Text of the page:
Justify Supply Chain applications.
Justifying expenditure on software for Supply Chains is a tough sell – there are other functions with equal demands for money. It requires a careful definition of requirements, commencing with answers to a few basic questions. What are the business reasons for needing the application(s)? What are the criteria for evaluating and buying the software? What methodologies will be used in the evaluation? and Who will drive the evaluation and buying process?
Do not expect unbiased help from software suppliers. It is not the role of sales people to provide advise about your organisation. Their job is sell the products promoted in their company’s websites and brochures. Their selling skills will take them through what could be a long selling period and they want to win.
The majority of enterprises currently use an installed (or resident in the ‘cloud’) commercial system or one supplied as a ‘Software as a Service (SaaS). Therefore, your internal negotiations must agree on the approach to integration and/or interfacing additional Supply Chain applications. Integration requires one supplier to provide all applications within an ‘integrated’ business system; generically called an ERP system. Interfacing is to obtain the ‘best’ application(s) and interface them as the users and technologies require.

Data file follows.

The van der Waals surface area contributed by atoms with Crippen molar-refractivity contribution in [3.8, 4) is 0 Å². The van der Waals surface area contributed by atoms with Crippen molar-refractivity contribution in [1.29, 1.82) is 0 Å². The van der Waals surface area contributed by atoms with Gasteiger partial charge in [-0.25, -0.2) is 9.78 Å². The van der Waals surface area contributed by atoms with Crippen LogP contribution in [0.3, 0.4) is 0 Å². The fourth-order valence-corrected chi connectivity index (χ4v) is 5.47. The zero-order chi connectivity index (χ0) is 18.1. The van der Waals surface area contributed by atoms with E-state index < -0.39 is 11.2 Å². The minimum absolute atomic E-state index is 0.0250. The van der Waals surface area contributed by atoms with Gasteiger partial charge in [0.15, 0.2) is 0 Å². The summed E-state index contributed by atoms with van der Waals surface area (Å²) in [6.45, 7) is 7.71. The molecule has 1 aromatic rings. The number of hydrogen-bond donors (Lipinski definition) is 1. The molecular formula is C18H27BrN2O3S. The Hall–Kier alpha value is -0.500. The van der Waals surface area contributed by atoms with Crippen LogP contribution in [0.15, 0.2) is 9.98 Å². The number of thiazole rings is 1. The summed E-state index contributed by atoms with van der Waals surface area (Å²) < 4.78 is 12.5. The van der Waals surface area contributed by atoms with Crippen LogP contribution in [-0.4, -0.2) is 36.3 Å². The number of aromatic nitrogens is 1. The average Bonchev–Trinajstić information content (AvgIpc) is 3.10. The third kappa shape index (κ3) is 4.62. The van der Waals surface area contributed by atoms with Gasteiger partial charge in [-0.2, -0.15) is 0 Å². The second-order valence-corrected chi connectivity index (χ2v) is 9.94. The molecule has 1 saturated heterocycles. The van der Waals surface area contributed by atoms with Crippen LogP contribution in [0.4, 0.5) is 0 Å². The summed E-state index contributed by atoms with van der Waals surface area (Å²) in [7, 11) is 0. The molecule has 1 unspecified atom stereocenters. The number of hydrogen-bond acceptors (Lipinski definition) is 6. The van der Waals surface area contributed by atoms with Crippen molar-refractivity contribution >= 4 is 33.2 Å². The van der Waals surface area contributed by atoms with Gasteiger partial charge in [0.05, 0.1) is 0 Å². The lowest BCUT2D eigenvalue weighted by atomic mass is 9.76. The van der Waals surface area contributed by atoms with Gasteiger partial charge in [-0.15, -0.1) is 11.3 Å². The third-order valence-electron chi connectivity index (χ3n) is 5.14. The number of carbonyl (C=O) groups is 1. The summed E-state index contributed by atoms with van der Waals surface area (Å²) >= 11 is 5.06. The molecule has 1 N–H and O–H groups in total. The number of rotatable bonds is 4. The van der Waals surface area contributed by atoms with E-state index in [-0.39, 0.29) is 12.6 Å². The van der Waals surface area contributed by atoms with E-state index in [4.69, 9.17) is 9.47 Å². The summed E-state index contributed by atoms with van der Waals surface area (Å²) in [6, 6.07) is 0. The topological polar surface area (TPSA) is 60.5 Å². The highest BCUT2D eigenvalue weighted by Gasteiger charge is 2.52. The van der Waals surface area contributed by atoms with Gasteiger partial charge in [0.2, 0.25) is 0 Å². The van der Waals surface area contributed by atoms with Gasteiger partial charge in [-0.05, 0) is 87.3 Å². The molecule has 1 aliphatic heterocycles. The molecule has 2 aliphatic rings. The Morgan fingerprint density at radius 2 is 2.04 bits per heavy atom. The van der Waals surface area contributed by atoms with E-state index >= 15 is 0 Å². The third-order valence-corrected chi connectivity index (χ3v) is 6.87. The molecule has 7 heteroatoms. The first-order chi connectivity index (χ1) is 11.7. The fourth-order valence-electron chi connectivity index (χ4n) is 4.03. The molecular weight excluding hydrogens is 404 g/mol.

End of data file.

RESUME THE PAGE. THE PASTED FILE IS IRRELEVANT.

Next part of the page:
The Integrated system approach will likely be supported by Accounting and IT. The justification typically addresses the following points: all applications are integrated, so there are no data transfer issues between applications; integrated systems have the best accounting applications (because commercial systems are targeted at accountants?); other applications will be a ‘reasonable or acceptable’ fit within the total system and if anything goes wrong, there is only one supplier to call.
The ‘reasonable and acceptable’ fit for applications other than accounting misses the point that ‘other’ applications help to generate profits for the organisation. Examples are whether an ERP system is selected because it has a good accounts module, even though the included warehouse management system (WMS) is deficient of essential functionality, such that distribution cannot be fully effective? Or a situation where the operational planning requirements are for ‘make to order’ functionality, but the ‘better’ accounting modules are in ERP systems designed for ‘make to stock’. Who must accept the lesser functionality and therefore need to engage in workarounds?
Even so, the Integrated system arguments often wins, because it is the finance director who signs the purchase authorisation. But is this the best approach? My experience is that Supply Chain and Logistics executives have a difficult job to convince the Accounting and IT people there is another and potentially superior approach.
Selling the need for supply chain applications